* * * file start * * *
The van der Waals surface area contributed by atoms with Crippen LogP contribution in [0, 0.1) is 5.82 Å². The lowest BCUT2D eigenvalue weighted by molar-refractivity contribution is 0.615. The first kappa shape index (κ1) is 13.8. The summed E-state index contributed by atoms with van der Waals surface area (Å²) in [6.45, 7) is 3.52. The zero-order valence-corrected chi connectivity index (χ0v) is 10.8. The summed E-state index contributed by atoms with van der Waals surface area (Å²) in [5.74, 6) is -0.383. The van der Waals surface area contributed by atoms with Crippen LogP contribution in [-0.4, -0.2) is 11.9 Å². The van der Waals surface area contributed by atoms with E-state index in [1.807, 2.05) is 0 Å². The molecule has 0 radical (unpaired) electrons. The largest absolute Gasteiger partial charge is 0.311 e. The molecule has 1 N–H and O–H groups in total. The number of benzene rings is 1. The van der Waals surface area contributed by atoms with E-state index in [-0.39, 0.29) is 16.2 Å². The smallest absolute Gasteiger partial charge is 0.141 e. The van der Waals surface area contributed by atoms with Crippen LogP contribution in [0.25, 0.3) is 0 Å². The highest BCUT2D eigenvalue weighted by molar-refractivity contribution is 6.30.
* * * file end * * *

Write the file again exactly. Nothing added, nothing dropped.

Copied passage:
The van der Waals surface area contributed by atoms with Crippen LogP contribution in [0, 0.1) is 5.82 Å². The lowest BCUT2D eigenvalue weighted by molar-refractivity contribution is 0.615. The first kappa shape index (κ1) is 13.8. The summed E-state index contributed by atoms with van der Waals surface area (Å²) in [6.45, 7) is 3.52. The zero-order valence-corrected chi connectivity index (χ0v) is 10.8. The summed E-state index contributed by atoms with van der Waals surface area (Å²) in [5.74, 6) is -0.383. The van der Waals surface area contributed by atoms with Crippen LogP contribution in [-0.4, -0.2) is 11.9 Å². The van der Waals surface area contributed by atoms with E-state index in [1.807, 2.05) is 0 Å². The molecule has 0 radical (unpaired) electrons. The largest absolute Gasteiger partial charge is 0.311 e. The molecule has 1 N–H and O–H groups in total. The number of benzene rings is 1. The van der Waals surface area contributed by atoms with E-state index in [-0.39, 0.29) is 16.2 Å². The smallest absolute Gasteiger partial charge is 0.141 e. The van der Waals surface area contributed by atoms with Crippen LogP contribution in [0.25, 0.3) is 0 Å². The highest BCUT2D eigenvalue weighted by molar-refractivity contribution is 6.30.